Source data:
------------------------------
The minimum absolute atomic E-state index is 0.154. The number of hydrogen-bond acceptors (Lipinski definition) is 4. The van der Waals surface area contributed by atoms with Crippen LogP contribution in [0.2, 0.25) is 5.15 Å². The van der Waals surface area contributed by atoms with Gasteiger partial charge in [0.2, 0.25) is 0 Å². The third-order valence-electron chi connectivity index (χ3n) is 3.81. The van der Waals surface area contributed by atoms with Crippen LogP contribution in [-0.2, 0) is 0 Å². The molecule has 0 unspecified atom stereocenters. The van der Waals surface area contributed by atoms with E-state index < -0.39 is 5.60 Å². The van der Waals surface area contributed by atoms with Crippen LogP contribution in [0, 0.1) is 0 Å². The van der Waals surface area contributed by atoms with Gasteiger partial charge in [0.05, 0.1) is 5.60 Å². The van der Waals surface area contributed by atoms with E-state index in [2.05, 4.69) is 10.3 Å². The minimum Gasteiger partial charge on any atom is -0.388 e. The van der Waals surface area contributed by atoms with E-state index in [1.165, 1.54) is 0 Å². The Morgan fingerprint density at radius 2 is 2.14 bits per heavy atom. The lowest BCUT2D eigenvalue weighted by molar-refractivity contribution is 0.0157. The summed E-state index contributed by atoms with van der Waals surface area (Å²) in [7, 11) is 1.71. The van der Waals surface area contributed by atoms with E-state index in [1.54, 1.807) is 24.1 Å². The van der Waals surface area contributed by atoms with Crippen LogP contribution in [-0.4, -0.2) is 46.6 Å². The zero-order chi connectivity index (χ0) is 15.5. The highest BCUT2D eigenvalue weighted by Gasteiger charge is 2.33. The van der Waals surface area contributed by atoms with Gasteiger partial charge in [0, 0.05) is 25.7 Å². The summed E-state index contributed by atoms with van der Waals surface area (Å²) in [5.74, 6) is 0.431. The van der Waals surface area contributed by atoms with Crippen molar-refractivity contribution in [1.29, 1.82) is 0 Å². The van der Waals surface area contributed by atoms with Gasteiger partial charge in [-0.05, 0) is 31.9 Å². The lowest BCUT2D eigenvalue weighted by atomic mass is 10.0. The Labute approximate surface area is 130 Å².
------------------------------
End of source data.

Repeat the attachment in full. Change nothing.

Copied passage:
The minimum absolute atomic E-state index is 0.154. The number of hydrogen-bond acceptors (Lipinski definition) is 4. The van der Waals surface area contributed by atoms with Crippen LogP contribution in [0.2, 0.25) is 5.15 Å². The van der Waals surface area contributed by atoms with Gasteiger partial charge in [0.2, 0.25) is 0 Å². The third-order valence-electron chi connectivity index (χ3n) is 3.81. The van der Waals surface area contributed by atoms with Crippen LogP contribution in [-0.2, 0) is 0 Å². The molecule has 0 unspecified atom stereocenters. The van der Waals surface area contributed by atoms with E-state index < -0.39 is 5.60 Å². The van der Waals surface area contributed by atoms with Crippen LogP contribution in [0, 0.1) is 0 Å². The van der Waals surface area contributed by atoms with Gasteiger partial charge in [0.05, 0.1) is 5.60 Å². The van der Waals surface area contributed by atoms with E-state index in [2.05, 4.69) is 10.3 Å². The minimum Gasteiger partial charge on any atom is -0.388 e. The van der Waals surface area contributed by atoms with E-state index in [1.165, 1.54) is 0 Å². The Morgan fingerprint density at radius 2 is 2.14 bits per heavy atom. The lowest BCUT2D eigenvalue weighted by molar-refractivity contribution is 0.0157. The summed E-state index contributed by atoms with van der Waals surface area (Å²) in [7, 11) is 1.71. The van der Waals surface area contributed by atoms with E-state index in [1.54, 1.807) is 24.1 Å². The van der Waals surface area contributed by atoms with Crippen LogP contribution in [-0.4, -0.2) is 46.6 Å². The zero-order chi connectivity index (χ0) is 15.5. The highest BCUT2D eigenvalue weighted by Gasteiger charge is 2.33. The van der Waals surface area contributed by atoms with Gasteiger partial charge in [0, 0.05) is 25.7 Å². The summed E-state index contributed by atoms with van der Waals surface area (Å²) in [5.74, 6) is 0.431. The van der Waals surface area contributed by atoms with Crippen molar-refractivity contribution in [1.29, 1.82) is 0 Å². The van der Waals surface area contributed by atoms with Gasteiger partial charge in [-0.05, 0) is 31.9 Å². The lowest BCUT2D eigenvalue weighted by atomic mass is 10.0. The Labute approximate surface area is 130 Å².